It is estimated that 40% of the worlds population lives in regions exposed to malaria, resulting in over 500 million cases and 3-5 million deaths annually. Malaria is caused by the parasites of the genus Plasmodium of which Plasmodium falciparum is the deadliest species. As such it is one of the most predominant eukaryotic human pathogens known. While strategies to eradicate malaria through mosquito control have worked successfully in First World nations, the associated cost of these programs has prevented global success. Furthermore, the widespread use of current therapeutic anti-malarial drugs has resulted in the sharp rise of resistant parasites in virtually all malaria-endemic areas. One of the major challenges facing this disease is the identification of new drug targets for efficacious, cost-effective therapeutic treatments. However, there is currently an overwhelming paucity of well-defined therapeutic targets, despite a genome containing over 5400 genes.
The genome sequence of Plasmodium falciparum reveals that this deadly organism is biochemically highly unique: 60% of its genome encodes proteins never seen before in biology, and the remaining 40% contains very few of the fundamental metabolic genes found in almost all other eukaryotes. Remarkably, only 8% of the Plasmodium genome is assigned to known metabolic pathways, while most other eukaryotic microbes devote roughly twice that amount of their genome to metabolism (e.g., 17% in the yeast Saccharomyces cerevisiae). This suggests that either the overall pathway structure of Plasmodium metabolism is quite different from commonly studied organisms, or that Plasmodial enzymes are highly divergent and not readily recognized. This uniqueness provides much needed new opportunities to kill this parasite by targeting novel metabolic pathways utilized solely by Plasmodium. Because new pathways or highly divergent enzymes provide ideal targets for pharmacological intervention, these sequence-based revelations point to major opportunities to improve global malaria treatment.
A major challenge in developing drug therapies is typically moving from a protein target to an effective, inexpensive small molecule drug. In this respect, targeting the metabolic network of Plasmodium has crucial advantages in that metabolic enzymes can often be targeted by close structural analogues of the natural enzyme substrate. These enzymes are central to every aspect of biology and metabolite levels (as substrates, products and co-factors) are the crucial read-out of the combined enzyme and transporter activity within cells. Right now, a primary barrier to developing new therapeutics against Plasmodium is lack of a basic science understanding of its metabolic network. A breakthrough in the ability to rapidly dissect metabolic networks has arisen from new advances in mass spectrometry and nuclear magnetic resonance (NMR). These advances enable for the first time almost comprehensive measurement of cellular metabolites. Because the flow of nutrients into versus out of these metabolites can be followed using isotope labeling, the structure and activity of poorly understood metabolic networks can be rapidly elucidated. The application of metabolomics, the global analysis of metabolite levels, to the study of the malaria parasite is rapidly becoming an important tool for understanding the host/parasite relationship. The resulting gains in metabolic knowledge will illuminate new targets for drug treatment, provide new medical diagnostics, unveil host-pathogen interactions, and identify nutritional imbalances induced by the parasite.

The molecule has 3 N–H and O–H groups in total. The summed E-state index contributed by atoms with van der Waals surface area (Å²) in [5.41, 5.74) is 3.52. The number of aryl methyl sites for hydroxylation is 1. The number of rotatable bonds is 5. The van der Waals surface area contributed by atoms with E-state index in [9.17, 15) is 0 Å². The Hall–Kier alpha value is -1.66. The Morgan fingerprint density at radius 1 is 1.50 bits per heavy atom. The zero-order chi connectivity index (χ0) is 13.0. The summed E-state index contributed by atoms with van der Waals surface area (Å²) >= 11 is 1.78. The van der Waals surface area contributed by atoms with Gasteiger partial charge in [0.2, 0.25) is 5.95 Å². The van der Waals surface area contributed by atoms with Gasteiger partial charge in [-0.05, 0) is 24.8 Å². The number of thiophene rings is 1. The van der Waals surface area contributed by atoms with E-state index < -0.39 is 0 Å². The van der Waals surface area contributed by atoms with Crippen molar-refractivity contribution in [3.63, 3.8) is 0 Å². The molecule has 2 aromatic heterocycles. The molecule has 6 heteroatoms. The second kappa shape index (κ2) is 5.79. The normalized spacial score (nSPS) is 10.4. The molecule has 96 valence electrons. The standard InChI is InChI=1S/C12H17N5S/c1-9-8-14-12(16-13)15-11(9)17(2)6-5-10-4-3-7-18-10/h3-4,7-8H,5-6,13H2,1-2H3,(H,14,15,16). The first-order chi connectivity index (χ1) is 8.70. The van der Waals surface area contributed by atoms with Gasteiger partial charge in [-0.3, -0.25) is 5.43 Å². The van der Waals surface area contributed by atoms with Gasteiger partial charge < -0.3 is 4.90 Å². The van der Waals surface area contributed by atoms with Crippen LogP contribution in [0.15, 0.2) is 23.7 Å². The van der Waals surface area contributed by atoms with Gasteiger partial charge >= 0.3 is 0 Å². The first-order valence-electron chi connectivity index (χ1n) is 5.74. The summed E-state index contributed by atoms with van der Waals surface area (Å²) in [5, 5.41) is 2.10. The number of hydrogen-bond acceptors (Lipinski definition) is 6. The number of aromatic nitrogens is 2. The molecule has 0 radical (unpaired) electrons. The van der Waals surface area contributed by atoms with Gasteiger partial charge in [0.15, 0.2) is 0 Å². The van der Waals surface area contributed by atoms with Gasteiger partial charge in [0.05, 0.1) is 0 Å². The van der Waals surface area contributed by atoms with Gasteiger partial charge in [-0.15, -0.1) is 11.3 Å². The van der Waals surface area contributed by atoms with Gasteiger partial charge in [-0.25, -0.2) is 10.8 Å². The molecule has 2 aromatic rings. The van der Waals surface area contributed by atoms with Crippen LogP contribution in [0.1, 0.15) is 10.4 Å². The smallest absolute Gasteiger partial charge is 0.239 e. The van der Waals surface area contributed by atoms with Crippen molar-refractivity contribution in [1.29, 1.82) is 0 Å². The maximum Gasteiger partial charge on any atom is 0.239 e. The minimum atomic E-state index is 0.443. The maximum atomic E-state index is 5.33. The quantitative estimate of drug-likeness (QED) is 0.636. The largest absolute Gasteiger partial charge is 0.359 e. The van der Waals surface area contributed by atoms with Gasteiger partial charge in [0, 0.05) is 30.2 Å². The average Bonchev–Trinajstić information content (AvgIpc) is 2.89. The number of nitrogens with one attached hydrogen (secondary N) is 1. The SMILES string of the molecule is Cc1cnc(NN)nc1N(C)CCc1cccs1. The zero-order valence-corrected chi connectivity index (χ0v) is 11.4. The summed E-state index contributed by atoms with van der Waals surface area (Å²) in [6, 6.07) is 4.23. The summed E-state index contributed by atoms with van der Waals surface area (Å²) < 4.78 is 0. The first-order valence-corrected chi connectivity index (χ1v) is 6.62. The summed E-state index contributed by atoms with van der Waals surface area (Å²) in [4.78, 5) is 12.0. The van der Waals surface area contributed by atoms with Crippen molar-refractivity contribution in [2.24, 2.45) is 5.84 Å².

The Plasmodium pathogen relies on an exquisitely tuned interaction with the host red blood cell, usurping it for both immune evasion and metabolic precursor scavenging. Defining the metabolic interactions between the host red blood cell and this deadly pathogen presents a unique opportunity to reveal new biochemical pathways and elucidate potential drug targets. Ultimately, we would like to exploit this knowledge to establish novel antimalarial therapies based on enzymatic reactions and compounds identified in these studies. While our immediate interests are focused on malaria, the results of these studies have implications far beyond this disease, since several major agricultural parasites are Apicomplexan species whose biology remains virtually unexplored. This work will provide the missing link between the proteome and transcriptome, since metabolites ultimately are the genuine cellular readout.
Selected Recent Publications
- van Brummelen AC, Olszewski KL, Wilinski D, LlináM, Louw AI, Birkholtz LM. "Co-inhibition of Plasmodium falciparum S-adenosylmethionine decarboxylase/ornithine decarboxylase reveals perturbation-specific compensatory mechanisms by transcriptome, proteome and metabolome analyses." (2008) J Biol Chem., 284 (7), pp. 4635-4646.
- Olszewski KL, Morrisey JM, Wilinski D, Burns JM, Vaidya AB, Rabinowitz JD, LlináM. Host-parasite Interactions Revealed by Plasmodium falciparum Metabolomics (2009) Cell Host & Microbe, 5 (2), pp. 191-199. PMCID: PMC2737466
- Kafsack BFC & LlináM. Eating at the Table of Another: Metabolomics of Host/Parasite Interactions. (2010) Cell Host & Microbe, 7 (2), pp. 90-99. PMCID: PMC2825149 (Available on 2011/2/18)
- Olszewski KL, Mather MW, Morrisey JM, Garcia BA, Vaidya AB, Rabinowitz JD, LlináM. Branched Tricarboxylic Acid Metabolism in Plasmodium falciparum. (2010) Nature, accepted.